It might be a great mobile app to you. But to some professionals, it’s drip for the syringe.
Because our addiction to smartphones and mobile devices now has a name, and dedicated specialists attempting to deal with the problem. That includes the well-known Morningside Recovery Center, a California-based clinic that normally deals with problems involving addictive substances like alchohol and drugs.
Perhaps it sounds silly, until you gauge your own level of mobile attachment and dependency. Right now, the problem is being called ‘Nomophobia,’ short for ‘no mobile phobia,’ and it describes the fear of being without a smartphone or mobile device, or even adequate coverage. This describes the panic when a phone is lost, its battery drained, or coverage drops. Or, the complete absorption and addiction to anything and everything happening on a smartphone deck, often at the risk of personal safety or even functionality.
“For a growing number of people, staying connected has become an obsession that occupies every waking minute – and for them, an utter fear and anxiety runs through their veins when they lose their cell, run out of battery, have no network coverage, or simply imagine living life without a mobile device.”
The big question is what this all means for emerging music technologies and services. Right now, smartphones are a bridge towards total music ubiquity, and a potentially exciting solution for in-car entertainment. And if phones are addicting, that sounds like a great place to place a toll. Spotify, for example, makes mobile access a premium privilege, and there are even rumors that a new, mobile-focused access tier is being developed.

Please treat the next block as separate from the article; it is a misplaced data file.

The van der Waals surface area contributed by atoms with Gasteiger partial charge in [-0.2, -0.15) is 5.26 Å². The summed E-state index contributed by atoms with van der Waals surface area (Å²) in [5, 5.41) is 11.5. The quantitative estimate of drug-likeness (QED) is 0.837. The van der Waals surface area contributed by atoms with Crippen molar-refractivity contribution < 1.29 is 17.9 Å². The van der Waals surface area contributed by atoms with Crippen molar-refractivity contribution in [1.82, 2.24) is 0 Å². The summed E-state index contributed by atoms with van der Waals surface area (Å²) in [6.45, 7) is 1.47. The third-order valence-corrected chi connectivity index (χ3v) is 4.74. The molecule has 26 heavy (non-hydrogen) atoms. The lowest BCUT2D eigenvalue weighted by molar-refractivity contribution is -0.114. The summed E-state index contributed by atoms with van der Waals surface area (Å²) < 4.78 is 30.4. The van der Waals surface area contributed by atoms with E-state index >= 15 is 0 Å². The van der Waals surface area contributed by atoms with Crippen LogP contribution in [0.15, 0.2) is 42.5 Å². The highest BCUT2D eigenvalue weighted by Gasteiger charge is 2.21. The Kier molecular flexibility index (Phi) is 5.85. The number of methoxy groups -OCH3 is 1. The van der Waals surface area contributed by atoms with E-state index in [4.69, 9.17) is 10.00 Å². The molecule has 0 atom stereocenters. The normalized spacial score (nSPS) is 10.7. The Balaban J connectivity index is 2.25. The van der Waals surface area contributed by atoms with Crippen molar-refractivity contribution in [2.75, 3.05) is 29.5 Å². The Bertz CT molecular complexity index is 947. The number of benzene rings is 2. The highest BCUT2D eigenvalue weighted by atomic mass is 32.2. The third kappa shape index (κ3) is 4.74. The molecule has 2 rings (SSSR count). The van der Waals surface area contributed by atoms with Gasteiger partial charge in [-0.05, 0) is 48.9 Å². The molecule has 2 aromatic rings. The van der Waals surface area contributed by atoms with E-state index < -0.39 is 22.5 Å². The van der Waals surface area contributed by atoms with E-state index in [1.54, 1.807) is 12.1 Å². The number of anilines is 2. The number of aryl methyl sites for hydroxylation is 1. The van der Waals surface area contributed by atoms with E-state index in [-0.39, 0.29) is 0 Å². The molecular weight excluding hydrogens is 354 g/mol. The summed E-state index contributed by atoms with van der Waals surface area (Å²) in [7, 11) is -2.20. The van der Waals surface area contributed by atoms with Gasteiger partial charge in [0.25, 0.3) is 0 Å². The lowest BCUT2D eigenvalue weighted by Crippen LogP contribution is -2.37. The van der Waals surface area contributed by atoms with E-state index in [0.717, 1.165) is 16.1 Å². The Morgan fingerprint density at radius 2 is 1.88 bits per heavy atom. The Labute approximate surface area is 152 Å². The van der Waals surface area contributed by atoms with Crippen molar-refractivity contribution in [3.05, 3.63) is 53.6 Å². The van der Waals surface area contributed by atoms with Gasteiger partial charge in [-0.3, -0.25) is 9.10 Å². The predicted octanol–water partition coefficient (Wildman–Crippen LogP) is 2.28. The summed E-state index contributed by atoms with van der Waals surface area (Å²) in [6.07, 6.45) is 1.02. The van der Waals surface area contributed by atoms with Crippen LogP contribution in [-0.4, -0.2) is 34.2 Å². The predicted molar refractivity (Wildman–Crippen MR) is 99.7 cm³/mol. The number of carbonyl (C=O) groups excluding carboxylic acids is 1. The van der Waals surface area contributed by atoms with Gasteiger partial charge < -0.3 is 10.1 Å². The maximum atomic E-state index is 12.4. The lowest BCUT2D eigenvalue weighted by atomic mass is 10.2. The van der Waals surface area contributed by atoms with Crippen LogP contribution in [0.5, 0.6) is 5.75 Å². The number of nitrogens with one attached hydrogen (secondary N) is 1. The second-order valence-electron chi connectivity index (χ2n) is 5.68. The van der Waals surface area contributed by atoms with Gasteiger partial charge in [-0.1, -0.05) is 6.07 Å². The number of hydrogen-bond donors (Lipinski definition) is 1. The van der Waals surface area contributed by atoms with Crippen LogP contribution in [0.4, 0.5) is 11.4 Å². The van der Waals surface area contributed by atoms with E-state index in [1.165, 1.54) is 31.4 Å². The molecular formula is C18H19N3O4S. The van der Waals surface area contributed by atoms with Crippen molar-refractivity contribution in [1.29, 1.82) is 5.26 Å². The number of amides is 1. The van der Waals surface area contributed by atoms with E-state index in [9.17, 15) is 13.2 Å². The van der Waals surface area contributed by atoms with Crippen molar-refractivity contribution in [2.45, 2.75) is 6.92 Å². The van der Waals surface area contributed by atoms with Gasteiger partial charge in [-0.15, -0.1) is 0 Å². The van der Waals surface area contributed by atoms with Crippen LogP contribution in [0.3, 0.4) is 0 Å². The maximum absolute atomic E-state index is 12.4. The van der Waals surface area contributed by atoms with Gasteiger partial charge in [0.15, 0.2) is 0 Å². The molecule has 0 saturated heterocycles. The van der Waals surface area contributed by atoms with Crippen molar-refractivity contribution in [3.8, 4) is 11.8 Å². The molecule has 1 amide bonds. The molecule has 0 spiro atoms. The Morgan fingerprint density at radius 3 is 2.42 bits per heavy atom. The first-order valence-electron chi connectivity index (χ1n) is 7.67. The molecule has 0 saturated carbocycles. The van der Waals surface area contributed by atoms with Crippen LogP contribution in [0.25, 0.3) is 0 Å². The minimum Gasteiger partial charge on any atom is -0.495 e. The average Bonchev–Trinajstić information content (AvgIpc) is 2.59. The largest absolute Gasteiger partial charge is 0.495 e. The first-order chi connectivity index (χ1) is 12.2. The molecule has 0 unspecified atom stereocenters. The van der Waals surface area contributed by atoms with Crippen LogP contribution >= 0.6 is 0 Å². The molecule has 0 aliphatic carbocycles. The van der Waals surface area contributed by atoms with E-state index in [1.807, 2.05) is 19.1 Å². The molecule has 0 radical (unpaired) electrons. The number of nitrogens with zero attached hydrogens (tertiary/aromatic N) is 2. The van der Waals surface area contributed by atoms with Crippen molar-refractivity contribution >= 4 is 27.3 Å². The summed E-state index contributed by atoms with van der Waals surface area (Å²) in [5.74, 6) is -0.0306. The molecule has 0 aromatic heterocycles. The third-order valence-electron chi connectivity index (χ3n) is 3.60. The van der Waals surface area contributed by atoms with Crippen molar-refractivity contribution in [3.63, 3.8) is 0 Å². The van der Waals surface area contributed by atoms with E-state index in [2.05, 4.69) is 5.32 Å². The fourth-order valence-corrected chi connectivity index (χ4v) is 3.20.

The picture gets even better when charges are smartly bundled. That’s one way Spotify can win, though players like Muve Music are already deeply embedding their models into broader access charges.
The rest seems incredibly unpredictable, especially given the potent mix of technology and addictive attention involved. Addicts aren’t rationale, and neither is the psychology that ultimately emerges around mobile and smartphone access. One massive risk is that as the smartphone continues to rival or even eclipse the PC, it also inherits all sorts of entitlement baggage. On the PC, consumers are mostly willing to pay for access through their ISPs, but are often fiercely resistant to any additional premiums.
That makes Spotify’s subscriber tallies all the more impressive, though we’ve already heard some consumers balking at the prospect of paying for mobile access privileges.